One of the most fundamental ways we socialise is through the eyes. It has been suggested that the reason that humans have whites in their eyes (as for example apes do not) is that knowledge of where someone is looking is crucial to developing trust and therefore social relationships.

Connect with People Through Eye Contact 

One of the most common ways that people fail to connect is through the eyes, yet, with the right skills it can make a huge difference to your ability to communicate, whatever your intentions. Have you ever been walking down a crowded street and the oncoming pedestrians are bearing down on you amidst tuts, sighs and the occasional elbow? Perhaps you’ve done the dance with someone where you both try to go in the same direction 2 or 3 times (anyone else get the urge to bow to your partner at that point?). Try to look in the direction that you are heading. Nine times out of ten, people will read your intentions and go the other way. That’s just the start: a small amount of self training allows you to think about the direction, timing and intensity of your eyes so that you can make your intentions clear way before opening your mouth. Conversely, you’re able to see intention in others – very powerful in personal and business situations.  

 Know where to look 

When we say eye contact we might think we have to look directly into both of our opposite’s eyes to be effective. Not true or possible. Firstly, you can look in one eye for the same effect – it saves darting backwards and forwards between left and right. Secondly there are two spaces which are equally if not more effective. Imagine that between the eyes and towards the nose is an invisible triangle. This “social” space is perfect for looking at in friendly conversations as it shows you’re listening but doesn’t require you to literally meet their eyes. It’s completely indistinguishable from complete eye contact by the other person as well. If your purpose is a little more aggressive and you struggle with assertiveness, you can invert the triangle. Now it starts in the same place but goes upwards towards the eyebrows. This “power” space is an effective tactic, to be used sparingly, if you want to take control. It will probably be construed as aggressive so make sure you can back it up! Finally, you’ll want to think about timing. If you want to attract the attention of a potential date, then staring is a complete no-no. However, if you meet their eyes and turn away head-first, eyes to follow, after 1-2 seconds, you make your intentions clear without intimidating or making anyone uncomfortable. Check back a couple of times and, if they haven’t tried back, move on. Anything else could be construed as unwelcome, at least until you give them an opportunity to talk to you.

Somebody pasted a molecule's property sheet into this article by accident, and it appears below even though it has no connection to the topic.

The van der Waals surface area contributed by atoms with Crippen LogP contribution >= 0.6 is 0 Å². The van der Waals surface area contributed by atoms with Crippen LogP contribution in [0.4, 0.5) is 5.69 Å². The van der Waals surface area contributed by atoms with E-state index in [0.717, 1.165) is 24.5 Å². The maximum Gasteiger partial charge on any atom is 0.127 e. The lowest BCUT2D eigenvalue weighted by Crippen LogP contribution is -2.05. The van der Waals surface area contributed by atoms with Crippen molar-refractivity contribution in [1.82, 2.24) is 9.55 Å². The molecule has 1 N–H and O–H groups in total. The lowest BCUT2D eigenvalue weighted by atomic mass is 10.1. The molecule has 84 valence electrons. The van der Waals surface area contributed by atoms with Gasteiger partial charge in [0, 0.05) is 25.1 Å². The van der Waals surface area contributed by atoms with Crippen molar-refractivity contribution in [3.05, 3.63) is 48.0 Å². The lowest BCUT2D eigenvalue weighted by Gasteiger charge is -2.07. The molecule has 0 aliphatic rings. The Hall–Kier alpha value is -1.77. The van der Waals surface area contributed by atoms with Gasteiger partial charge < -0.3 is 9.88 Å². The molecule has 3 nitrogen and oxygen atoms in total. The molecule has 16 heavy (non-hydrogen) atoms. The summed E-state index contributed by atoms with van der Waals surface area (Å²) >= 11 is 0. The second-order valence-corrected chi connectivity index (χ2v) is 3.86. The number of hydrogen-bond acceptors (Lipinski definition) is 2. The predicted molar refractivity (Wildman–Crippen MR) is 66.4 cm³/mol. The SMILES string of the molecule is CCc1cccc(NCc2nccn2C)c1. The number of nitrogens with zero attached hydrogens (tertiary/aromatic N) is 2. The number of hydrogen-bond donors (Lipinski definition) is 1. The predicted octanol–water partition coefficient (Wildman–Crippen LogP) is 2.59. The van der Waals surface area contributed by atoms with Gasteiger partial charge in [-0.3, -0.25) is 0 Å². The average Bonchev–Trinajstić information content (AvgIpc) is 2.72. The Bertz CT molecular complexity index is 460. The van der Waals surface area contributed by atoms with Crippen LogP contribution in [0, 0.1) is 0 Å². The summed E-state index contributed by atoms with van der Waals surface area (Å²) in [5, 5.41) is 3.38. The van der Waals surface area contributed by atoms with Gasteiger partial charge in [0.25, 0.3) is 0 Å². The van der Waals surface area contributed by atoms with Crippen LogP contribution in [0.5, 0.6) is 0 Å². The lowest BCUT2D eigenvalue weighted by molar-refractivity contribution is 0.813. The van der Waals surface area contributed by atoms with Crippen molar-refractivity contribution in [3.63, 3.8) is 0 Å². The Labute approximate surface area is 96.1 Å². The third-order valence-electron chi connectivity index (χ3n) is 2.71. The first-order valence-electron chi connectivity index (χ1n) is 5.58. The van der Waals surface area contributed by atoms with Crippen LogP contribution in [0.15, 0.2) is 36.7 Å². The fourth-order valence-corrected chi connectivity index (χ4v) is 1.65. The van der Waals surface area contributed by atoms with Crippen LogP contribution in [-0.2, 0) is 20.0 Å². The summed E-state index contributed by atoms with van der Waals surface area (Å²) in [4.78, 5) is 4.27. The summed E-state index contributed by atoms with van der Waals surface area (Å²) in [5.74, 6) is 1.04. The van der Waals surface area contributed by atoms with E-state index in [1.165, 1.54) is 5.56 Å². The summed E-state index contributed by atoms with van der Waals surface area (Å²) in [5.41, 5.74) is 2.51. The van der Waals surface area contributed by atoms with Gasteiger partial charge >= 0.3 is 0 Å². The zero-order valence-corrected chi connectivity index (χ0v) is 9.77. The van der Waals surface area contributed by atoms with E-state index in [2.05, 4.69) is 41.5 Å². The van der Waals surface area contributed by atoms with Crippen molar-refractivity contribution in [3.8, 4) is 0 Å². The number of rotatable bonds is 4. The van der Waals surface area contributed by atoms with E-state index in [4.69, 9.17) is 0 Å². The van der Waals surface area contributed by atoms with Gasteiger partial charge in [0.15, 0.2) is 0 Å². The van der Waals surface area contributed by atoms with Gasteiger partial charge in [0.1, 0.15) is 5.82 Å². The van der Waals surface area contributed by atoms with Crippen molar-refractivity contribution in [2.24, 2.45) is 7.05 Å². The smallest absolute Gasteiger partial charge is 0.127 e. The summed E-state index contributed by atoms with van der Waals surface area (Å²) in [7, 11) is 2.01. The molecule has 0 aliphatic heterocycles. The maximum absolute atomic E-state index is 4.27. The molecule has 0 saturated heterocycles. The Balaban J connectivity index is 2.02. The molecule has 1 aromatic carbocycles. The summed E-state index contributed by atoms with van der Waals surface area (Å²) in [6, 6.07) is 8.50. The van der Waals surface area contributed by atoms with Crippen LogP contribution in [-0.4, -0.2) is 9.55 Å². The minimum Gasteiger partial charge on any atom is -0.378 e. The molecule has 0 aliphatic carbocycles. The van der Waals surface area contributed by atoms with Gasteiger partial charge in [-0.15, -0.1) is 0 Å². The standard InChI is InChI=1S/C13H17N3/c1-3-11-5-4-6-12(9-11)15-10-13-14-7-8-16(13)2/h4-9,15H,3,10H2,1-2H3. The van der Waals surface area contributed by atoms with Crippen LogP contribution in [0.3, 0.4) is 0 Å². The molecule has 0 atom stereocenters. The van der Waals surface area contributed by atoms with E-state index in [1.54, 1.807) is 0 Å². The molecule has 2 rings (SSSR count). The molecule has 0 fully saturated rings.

A Simple as That?

To begin with, yes. This is a foundational practice that will become a firm place to begin improving your social relations but it isn’t a complex one and the hardest part is maintaining awareness. Practice indicating your intentions through the eyes and look for the same in others and a whole range of benefits will make themselves known.


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